EDITORIAL: Rudds razor gang should steer clear of diesel grant

By: Jason Whittaker


It seems almost unthinkable a new Government would consider scrapping the diesel grant to trucking operators in a time of

It seems almost unthinkable a new Government would consider scrapping the diesel grant to trucking operators in a time of record-high pump prices.

But the trucking industry is running scared of Kevin Rudd's razor gang and his vow to tighten the Government's belt. There's genuine concern the Government could look to wind back the on-road 18.51 cent per litre grant that's been a lifeline to many fleet owners.

The arguments against rolling back the grant, or at least amending the conditions for applying, seem self-explanatory. But in case Wayne 'the Axe' Swan is crunching the numbers, let's go through them.

Trucking operators, most of them small businesses, many of them on marginal profitability, are struggling to pass on fuel costs that are eating more and more into running budgets. Removing the grant would be a double blow and seriously impact the viability of many carriers and the competitiveness of the trucking industry.

Amending the current environmental criteria for pre-1996 trucks, which allows operators to claim the grant under maintenance management programs like TruckSafe, would also cut deep in the trucking community. Almost 60 percent of the nation's fleet is made up of pre-1996 vehicles.

And scrapping the grant goes against the very motivation behind Rudd's fiscal frugalness — to put a lid on bubbling inflationary pressures. According to the Australian Trucking Association (ATA), adding cost to the transport chain could in fact put more pressure on inflation.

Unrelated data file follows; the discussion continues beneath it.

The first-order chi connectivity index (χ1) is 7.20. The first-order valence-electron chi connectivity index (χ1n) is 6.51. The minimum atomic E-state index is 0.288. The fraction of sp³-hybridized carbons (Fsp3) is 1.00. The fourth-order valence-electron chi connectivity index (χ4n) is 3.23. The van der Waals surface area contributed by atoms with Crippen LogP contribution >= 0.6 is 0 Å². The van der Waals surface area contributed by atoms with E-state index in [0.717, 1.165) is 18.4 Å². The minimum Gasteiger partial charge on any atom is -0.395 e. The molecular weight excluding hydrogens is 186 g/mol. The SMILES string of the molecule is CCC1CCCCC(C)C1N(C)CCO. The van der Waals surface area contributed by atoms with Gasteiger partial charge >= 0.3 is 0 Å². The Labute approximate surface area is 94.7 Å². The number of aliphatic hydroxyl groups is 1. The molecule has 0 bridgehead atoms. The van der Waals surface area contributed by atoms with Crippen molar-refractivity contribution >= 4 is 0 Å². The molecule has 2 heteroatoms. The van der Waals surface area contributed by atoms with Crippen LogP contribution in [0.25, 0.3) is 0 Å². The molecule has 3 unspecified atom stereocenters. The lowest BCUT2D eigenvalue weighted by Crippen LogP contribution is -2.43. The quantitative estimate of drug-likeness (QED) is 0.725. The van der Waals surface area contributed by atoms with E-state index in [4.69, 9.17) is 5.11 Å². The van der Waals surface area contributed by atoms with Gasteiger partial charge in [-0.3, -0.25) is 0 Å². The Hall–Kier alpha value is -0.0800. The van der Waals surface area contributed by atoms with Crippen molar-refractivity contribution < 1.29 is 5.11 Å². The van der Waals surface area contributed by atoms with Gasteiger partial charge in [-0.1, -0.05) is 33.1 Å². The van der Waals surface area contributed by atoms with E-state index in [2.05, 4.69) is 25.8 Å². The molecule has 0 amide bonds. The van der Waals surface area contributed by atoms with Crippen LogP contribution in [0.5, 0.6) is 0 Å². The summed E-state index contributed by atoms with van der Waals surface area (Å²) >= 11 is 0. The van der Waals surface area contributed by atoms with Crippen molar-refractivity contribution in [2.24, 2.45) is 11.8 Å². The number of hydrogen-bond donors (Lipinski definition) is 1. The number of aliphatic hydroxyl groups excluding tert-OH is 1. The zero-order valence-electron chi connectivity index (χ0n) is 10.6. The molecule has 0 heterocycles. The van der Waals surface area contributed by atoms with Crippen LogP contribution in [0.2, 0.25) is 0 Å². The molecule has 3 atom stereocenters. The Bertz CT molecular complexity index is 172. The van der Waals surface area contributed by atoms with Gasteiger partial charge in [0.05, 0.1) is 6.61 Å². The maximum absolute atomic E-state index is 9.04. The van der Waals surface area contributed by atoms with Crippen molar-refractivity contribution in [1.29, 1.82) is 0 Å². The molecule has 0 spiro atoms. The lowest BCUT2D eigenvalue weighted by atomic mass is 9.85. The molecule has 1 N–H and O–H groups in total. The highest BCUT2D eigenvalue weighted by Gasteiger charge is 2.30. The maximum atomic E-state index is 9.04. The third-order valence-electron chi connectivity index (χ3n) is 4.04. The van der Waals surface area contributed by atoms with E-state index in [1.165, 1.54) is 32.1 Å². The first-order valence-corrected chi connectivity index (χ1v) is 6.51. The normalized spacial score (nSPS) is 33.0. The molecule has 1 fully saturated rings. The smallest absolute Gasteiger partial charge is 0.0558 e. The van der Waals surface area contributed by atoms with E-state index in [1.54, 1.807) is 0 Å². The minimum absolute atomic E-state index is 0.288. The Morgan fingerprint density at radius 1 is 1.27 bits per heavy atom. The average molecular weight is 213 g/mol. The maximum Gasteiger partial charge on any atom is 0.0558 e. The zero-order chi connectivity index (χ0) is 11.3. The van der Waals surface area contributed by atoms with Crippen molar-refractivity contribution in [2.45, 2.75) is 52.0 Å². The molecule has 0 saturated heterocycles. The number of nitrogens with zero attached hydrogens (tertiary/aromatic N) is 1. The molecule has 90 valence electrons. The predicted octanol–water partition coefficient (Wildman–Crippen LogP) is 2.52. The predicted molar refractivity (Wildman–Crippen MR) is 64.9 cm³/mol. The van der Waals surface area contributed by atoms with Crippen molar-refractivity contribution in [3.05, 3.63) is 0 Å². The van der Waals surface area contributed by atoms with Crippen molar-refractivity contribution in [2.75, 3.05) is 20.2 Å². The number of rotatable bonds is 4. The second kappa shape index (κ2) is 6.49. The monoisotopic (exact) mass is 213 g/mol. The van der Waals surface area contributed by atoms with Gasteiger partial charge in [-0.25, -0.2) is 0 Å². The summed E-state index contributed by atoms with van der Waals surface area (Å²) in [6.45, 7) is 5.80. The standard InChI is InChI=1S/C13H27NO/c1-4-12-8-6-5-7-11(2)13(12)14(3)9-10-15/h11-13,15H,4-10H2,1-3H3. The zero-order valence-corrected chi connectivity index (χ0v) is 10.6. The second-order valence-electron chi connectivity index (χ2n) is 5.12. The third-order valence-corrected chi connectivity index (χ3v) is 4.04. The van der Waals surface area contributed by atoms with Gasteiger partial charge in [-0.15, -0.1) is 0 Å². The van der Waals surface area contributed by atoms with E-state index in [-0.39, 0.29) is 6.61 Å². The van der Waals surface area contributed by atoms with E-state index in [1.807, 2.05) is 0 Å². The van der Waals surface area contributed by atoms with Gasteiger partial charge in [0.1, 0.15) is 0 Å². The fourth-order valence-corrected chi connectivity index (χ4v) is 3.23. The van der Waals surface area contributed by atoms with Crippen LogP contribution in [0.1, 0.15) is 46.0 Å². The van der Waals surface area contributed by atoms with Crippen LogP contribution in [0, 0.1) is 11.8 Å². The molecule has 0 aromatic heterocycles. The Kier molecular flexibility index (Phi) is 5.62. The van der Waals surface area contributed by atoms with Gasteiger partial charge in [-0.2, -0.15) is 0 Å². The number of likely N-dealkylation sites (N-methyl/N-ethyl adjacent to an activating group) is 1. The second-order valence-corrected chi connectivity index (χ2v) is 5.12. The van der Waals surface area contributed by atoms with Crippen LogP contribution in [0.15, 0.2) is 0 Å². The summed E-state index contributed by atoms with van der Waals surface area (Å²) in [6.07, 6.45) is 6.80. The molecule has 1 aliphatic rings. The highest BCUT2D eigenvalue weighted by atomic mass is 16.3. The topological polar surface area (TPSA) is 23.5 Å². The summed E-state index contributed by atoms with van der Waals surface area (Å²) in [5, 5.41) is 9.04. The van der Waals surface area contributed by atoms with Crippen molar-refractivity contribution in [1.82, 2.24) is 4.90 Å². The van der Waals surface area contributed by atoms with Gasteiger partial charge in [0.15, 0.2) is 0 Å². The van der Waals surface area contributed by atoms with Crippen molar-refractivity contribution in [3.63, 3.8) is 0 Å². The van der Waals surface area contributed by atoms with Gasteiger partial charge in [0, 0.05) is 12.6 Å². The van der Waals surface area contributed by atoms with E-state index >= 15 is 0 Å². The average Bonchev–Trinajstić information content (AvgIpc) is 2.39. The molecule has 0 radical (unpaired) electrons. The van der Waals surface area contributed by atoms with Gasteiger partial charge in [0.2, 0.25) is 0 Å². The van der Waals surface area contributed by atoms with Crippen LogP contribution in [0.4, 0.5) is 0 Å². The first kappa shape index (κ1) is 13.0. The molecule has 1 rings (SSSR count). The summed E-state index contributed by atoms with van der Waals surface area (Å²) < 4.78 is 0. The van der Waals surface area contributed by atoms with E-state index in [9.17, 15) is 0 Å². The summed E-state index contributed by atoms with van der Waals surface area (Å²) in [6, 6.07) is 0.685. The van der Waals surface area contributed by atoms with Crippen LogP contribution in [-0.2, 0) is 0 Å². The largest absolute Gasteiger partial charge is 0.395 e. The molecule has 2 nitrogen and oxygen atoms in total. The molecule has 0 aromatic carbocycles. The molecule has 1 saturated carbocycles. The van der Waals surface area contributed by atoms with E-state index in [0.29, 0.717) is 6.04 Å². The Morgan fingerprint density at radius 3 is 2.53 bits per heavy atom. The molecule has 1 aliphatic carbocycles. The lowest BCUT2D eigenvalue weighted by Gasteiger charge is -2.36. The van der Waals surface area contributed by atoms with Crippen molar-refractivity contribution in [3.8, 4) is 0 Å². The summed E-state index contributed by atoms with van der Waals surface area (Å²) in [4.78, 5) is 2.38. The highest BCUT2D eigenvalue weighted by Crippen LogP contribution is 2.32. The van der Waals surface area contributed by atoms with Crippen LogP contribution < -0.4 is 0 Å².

According to the ATA's pre-Budget submission, which wards Rudd's razor gang away from the trucking industry, any cut to the fuel grant will push truck operating costs as much as 22 percent higher, while grocery bills will increase by $86 for urban families and more than $100 for rural households.

"I think when governments make statements about reducing expenditure we need to ensure the Government understands the importance of fuel taxes and the fuel tax credit system because it is very important to our industry," ATA Chief Executive Stuart St Clair says.

In fact, the original diesel grant was never intended to extend beyond 2010. Ever since its introduction, the future of the scheme has been at the whim of politicians and short-term extensions.

Any review of the scheme should consider running costs holistically, including new road user hikes the Rudd Government seems certain to support, and the real impact of any rise in operating costs on the industry and the economy. There are plenty who support a fuel-based user charge as the fairest way for operators to pay their way.

In the meantime, the Government must lock in the current grant for all compliant operators. Simply, the razor gang should back off.

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